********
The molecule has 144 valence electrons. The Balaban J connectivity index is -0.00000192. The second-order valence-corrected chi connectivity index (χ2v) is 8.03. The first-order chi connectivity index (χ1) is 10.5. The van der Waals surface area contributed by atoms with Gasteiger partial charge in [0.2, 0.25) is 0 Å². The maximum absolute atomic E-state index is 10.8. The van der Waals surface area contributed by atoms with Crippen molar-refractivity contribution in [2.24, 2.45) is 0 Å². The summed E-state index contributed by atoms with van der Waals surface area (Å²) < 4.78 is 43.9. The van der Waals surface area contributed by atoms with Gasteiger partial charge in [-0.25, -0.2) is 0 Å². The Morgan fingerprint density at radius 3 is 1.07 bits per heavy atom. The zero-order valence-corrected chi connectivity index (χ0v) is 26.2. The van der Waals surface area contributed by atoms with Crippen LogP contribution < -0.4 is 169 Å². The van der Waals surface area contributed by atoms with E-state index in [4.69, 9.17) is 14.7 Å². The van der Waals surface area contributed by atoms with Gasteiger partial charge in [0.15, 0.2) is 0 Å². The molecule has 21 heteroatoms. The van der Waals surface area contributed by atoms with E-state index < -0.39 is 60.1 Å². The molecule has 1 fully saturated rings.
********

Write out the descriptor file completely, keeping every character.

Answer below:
The molecule has 144 valence electrons. The Balaban J connectivity index is -0.00000192. The second-order valence-corrected chi connectivity index (χ2v) is 8.03. The first-order chi connectivity index (χ1) is 10.5. The van der Waals surface area contributed by atoms with Gasteiger partial charge in [0.2, 0.25) is 0 Å². The maximum absolute atomic E-state index is 10.8. The van der Waals surface area contributed by atoms with Crippen molar-refractivity contribution in [2.24, 2.45) is 0 Å². The summed E-state index contributed by atoms with van der Waals surface area (Å²) < 4.78 is 43.9. The van der Waals surface area contributed by atoms with Gasteiger partial charge in [-0.25, -0.2) is 0 Å². The Morgan fingerprint density at radius 3 is 1.07 bits per heavy atom. The zero-order valence-corrected chi connectivity index (χ0v) is 26.2. The van der Waals surface area contributed by atoms with Crippen LogP contribution < -0.4 is 169 Å². The van der Waals surface area contributed by atoms with E-state index in [4.69, 9.17) is 14.7 Å². The van der Waals surface area contributed by atoms with Gasteiger partial charge in [0.15, 0.2) is 0 Å². The molecule has 21 heteroatoms. The van der Waals surface area contributed by atoms with E-state index < -0.39 is 60.1 Å². The molecule has 1 fully saturated rings.